Georgia Gold Medal Plant Program

Georgia Natives

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Native AzaleasRhododendron ssp

  • Category Georgia Native
  • Winner for 2016
  • Hardiness
  • Conditions Part Shade

There are 12 species of azaleas that can be found in Georgia, varying from three to fifteen feet. Many of them are white but they also come in shades of pink, yellow, orange and red. When different species are near each other, they can hybridize naturally and create new colors. All of our native azaleas are deciduous.

The earliest native azaleas bloom before leaves emerge, making a beautiful display in the woodland garden, or against evergreens, a fence or a wall. Later blooming native azaleas bring color into the summer and fall garden. Native azaleas attract butterflies, bees and other pollinators.

Dwarf Oakleaf HydrangeasHydrangea quercifolia

  • Category Georgia Native
  • Winner for 2015
  • Hardiness
  • Conditions Part Sun to Part Shade

Same four seasons of interest as the larger oakleaf hydrangeas (large leaves, summer blooms, red fall foliage, and interesting winter bark), but in more compact forms that fit easily into home landscapes.

Rain LilyAtamasco lily

  • Category Georgia Native
  • Winner for 2014
  • Hardiness
  • Conditions Full Sun

Zephyranthes are native throughout the Americas. Atamasco Lily is the Zephyranthes that is native to Georgia, found in moist forests, bottomlands, seepy areas around rock outcrops, wet pastures and roadsides. Give it moisture and full sun and it will fit nicely into the home landscape. Appearing in March and April the show of flowers rise above the grass like foliage and is always a sweet surprise after a rain.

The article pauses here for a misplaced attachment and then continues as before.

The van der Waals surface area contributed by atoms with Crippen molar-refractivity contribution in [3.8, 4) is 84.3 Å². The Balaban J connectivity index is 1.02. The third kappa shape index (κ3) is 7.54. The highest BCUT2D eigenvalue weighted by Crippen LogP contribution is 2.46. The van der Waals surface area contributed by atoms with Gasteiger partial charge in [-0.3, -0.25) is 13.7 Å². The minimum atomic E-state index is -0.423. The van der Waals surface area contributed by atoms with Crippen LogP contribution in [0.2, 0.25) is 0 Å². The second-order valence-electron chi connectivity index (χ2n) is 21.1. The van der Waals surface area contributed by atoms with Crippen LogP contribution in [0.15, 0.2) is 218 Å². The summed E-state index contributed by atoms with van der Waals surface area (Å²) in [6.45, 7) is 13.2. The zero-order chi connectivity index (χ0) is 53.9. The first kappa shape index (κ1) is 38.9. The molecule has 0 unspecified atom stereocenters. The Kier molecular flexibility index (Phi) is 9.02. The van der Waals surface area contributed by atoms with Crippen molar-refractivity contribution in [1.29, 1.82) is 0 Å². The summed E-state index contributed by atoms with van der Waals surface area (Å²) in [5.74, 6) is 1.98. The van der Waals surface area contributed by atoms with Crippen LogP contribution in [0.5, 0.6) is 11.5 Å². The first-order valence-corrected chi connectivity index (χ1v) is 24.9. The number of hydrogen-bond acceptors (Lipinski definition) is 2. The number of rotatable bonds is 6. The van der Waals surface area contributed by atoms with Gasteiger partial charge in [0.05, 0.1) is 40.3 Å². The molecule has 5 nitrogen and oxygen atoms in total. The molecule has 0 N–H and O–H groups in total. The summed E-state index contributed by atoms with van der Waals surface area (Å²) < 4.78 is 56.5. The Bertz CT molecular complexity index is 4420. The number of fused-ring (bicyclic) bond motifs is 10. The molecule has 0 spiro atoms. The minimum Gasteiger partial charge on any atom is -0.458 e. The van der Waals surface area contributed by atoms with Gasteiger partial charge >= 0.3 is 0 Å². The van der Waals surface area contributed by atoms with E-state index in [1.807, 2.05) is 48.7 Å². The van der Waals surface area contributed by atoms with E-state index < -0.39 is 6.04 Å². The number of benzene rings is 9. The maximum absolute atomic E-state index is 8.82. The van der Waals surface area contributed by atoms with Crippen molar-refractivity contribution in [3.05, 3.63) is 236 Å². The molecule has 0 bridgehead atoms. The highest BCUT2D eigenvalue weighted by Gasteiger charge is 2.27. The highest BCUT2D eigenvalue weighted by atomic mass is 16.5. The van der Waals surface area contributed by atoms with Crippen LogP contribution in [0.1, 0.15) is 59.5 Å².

Pink Muhly grassMuhlenbergia capillaris

  • Category Georgia Native
  • Winner for 2013
  • Hardiness Zone 6 to 10
  • Conditions Full Sun to Part Shade

Muhly grass really shines in early fall, when a fine-textured pink cloud hovers above the green foliage, catching the breeze and the sunlight. This ‘cloud’ is actually the pink inflorescence – the flowers of this native grass. White-flowered cultivars are available, but the traditional soft pink species is most often found in area nurseries. Many improved selections of this lovely native grass are easy to find. All will age to a tan color and hold on to those flowering stems through winter. Cut back as new growth begins to emerge in the spring. This is also a good time for dividing the clumps. One mature muhly grass can be divided into many plants, and placed 18″ apart to create a dramatic groundcover.

Athens SweetshrubCalycanthus floridus

  • Category Georgia Native
  • Winner for 2012
  • Hardiness Zone 4 to 9
  • Conditions NULL

Old Man’s Beard Fringe TreeChionanthus virginicus

  • Category Georgia Native
  • Winner for 2011
  • Hardiness Zone 5 to 9
  • Conditions Full Sun to Part Shade

Chionanthus virginicus is native from eastern TX east and north to MD, including all counties in Georgia. Fringe tree is one of the most beautiful flowering small trees available to gardeners in the southeastern U.S. Fringe tree blooms roughly the same time as dogwoods and azaleas, yet the bloom period of fringe tree can be as long as six weeks, far outlasting dogwoods and most azaleas in the landscape.

At the end of bloom period, the emerging lime-green leaves accent the snowy blooms for an impressive finale. Fringe tree bark has been used as the source of a tonic said to be a diuretic and a fever reducer. Fringe tree is attractive to a variety of insects while in bloom, and to birds and small mammals when fruiting in late summer.

What is Georgia Gold Medal Plant Program (GGMP)?

The Georgia Gold Medal Plant Program promotes the use of superior ornamental plants in Georgia.

It represents the combined effort of the State Botanical Garden of Georgia; the University of Georgia Cooperative Extension; University faculty members; and nurserymen, flower growers, garden retailers and landscape professionals across the state.

Winners are chosen from five categories: Natives, Annuals, Perennials, Trees, Shrubs and Vines and Groundcovers.

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Tell us what plants you would like to nominate for the Georgia Gold Medal Plant Program.